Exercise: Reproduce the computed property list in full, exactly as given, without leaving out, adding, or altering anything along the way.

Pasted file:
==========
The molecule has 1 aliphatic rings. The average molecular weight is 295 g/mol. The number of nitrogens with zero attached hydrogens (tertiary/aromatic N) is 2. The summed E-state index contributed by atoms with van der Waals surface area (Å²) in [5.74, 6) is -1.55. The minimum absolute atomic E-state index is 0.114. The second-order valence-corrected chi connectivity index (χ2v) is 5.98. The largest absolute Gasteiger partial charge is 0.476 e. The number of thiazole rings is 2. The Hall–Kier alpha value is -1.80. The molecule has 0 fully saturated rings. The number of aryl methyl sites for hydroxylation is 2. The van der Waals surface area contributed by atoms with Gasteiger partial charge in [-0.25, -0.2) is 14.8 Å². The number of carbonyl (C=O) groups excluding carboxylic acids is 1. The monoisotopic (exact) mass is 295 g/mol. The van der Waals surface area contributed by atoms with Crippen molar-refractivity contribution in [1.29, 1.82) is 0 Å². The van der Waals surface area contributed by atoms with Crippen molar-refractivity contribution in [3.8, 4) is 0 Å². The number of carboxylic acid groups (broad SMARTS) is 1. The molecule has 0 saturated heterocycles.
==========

The molecule has 1 aliphatic rings. The average molecular weight is 295 g/mol. The number of nitrogens with zero attached hydrogens (tertiary/aromatic N) is 2. The summed E-state index contributed by atoms with van der Waals surface area (Å²) in [5.74, 6) is -1.55. The minimum absolute atomic E-state index is 0.114. The second-order valence-corrected chi connectivity index (χ2v) is 5.98. The largest absolute Gasteiger partial charge is 0.476 e. The number of thiazole rings is 2. The Hall–Kier alpha value is -1.80. The molecule has 0 fully saturated rings. The number of aryl methyl sites for hydroxylation is 2. The van der Waals surface area contributed by atoms with Gasteiger partial charge in [-0.25, -0.2) is 14.8 Å². The number of carbonyl (C=O) groups excluding carboxylic acids is 1. The monoisotopic (exact) mass is 295 g/mol. The van der Waals surface area contributed by atoms with Crippen molar-refractivity contribution in [1.29, 1.82) is 0 Å². The van der Waals surface area contributed by atoms with Crippen molar-refractivity contribution in [3.8, 4) is 0 Å². The number of carboxylic acid groups (broad SMARTS) is 1. The molecule has 0 saturated heterocycles.